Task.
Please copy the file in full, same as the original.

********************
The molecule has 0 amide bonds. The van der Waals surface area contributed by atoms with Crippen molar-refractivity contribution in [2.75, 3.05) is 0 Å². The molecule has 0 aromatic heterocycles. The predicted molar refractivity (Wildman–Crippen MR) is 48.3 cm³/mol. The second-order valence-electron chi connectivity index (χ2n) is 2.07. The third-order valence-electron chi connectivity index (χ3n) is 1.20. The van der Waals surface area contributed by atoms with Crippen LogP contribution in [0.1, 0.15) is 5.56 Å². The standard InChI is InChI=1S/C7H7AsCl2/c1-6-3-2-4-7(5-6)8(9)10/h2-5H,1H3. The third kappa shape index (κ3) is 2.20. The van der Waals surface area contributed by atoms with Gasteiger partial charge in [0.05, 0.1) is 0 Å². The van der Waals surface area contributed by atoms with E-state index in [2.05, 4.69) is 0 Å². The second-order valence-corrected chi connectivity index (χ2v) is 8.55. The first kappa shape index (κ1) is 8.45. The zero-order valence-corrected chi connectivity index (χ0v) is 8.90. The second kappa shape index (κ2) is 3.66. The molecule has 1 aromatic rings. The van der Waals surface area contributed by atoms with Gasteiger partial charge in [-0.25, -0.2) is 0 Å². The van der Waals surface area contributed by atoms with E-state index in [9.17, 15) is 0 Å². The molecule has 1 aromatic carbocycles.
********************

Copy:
The molecule has 0 amide bonds. The van der Waals surface area contributed by atoms with Crippen molar-refractivity contribution in [2.75, 3.05) is 0 Å². The molecule has 0 aromatic heterocycles. The predicted molar refractivity (Wildman–Crippen MR) is 48.3 cm³/mol. The second-order valence-electron chi connectivity index (χ2n) is 2.07. The third-order valence-electron chi connectivity index (χ3n) is 1.20. The van der Waals surface area contributed by atoms with Crippen LogP contribution in [0.1, 0.15) is 5.56 Å². The standard InChI is InChI=1S/C7H7AsCl2/c1-6-3-2-4-7(5-6)8(9)10/h2-5H,1H3. The third kappa shape index (κ3) is 2.20. The van der Waals surface area contributed by atoms with Gasteiger partial charge in [0.05, 0.1) is 0 Å². The van der Waals surface area contributed by atoms with E-state index in [2.05, 4.69) is 0 Å². The second-order valence-corrected chi connectivity index (χ2v) is 8.55. The first kappa shape index (κ1) is 8.45. The zero-order valence-corrected chi connectivity index (χ0v) is 8.90. The second kappa shape index (κ2) is 3.66. The molecule has 1 aromatic rings. The van der Waals surface area contributed by atoms with Gasteiger partial charge in [-0.25, -0.2) is 0 Å². The van der Waals surface area contributed by atoms with E-state index in [9.17, 15) is 0 Å². The molecule has 1 aromatic carbocycles.